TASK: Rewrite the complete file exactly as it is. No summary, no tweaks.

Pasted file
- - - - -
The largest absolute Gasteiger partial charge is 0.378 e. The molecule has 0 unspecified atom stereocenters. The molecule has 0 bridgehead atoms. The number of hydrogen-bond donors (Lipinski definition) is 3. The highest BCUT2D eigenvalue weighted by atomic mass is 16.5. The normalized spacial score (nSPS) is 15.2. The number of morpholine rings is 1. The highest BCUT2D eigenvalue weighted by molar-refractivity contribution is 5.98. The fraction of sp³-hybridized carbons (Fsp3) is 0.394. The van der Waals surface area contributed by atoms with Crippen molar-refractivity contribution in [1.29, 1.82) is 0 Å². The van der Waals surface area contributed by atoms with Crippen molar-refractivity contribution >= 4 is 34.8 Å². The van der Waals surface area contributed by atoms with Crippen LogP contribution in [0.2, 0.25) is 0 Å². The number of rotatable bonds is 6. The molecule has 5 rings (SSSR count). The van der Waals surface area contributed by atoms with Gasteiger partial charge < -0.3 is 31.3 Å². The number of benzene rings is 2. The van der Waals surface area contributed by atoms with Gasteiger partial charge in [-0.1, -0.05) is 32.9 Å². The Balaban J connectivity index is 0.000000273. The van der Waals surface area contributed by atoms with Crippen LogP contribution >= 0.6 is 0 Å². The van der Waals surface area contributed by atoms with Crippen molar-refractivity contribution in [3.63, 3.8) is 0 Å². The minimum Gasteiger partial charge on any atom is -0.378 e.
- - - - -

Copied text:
The largest absolute Gasteiger partial charge is 0.378 e. The molecule has 0 unspecified atom stereocenters. The molecule has 0 bridgehead atoms. The number of hydrogen-bond donors (Lipinski definition) is 3. The highest BCUT2D eigenvalue weighted by atomic mass is 16.5. The normalized spacial score (nSPS) is 15.2. The number of morpholine rings is 1. The highest BCUT2D eigenvalue weighted by molar-refractivity contribution is 5.98. The fraction of sp³-hybridized carbons (Fsp3) is 0.394. The van der Waals surface area contributed by atoms with Crippen molar-refractivity contribution in [1.29, 1.82) is 0 Å². The van der Waals surface area contributed by atoms with Crippen molar-refractivity contribution >= 4 is 34.8 Å². The van der Waals surface area contributed by atoms with Crippen LogP contribution in [0.2, 0.25) is 0 Å². The number of rotatable bonds is 6. The molecule has 5 rings (SSSR count). The van der Waals surface area contributed by atoms with Gasteiger partial charge < -0.3 is 31.3 Å². The number of benzene rings is 2. The van der Waals surface area contributed by atoms with Gasteiger partial charge in [-0.1, -0.05) is 32.9 Å². The Balaban J connectivity index is 0.000000273. The van der Waals surface area contributed by atoms with Crippen LogP contribution >= 0.6 is 0 Å². The van der Waals surface area contributed by atoms with Crippen molar-refractivity contribution in [3.63, 3.8) is 0 Å². The minimum Gasteiger partial charge on any atom is -0.378 e.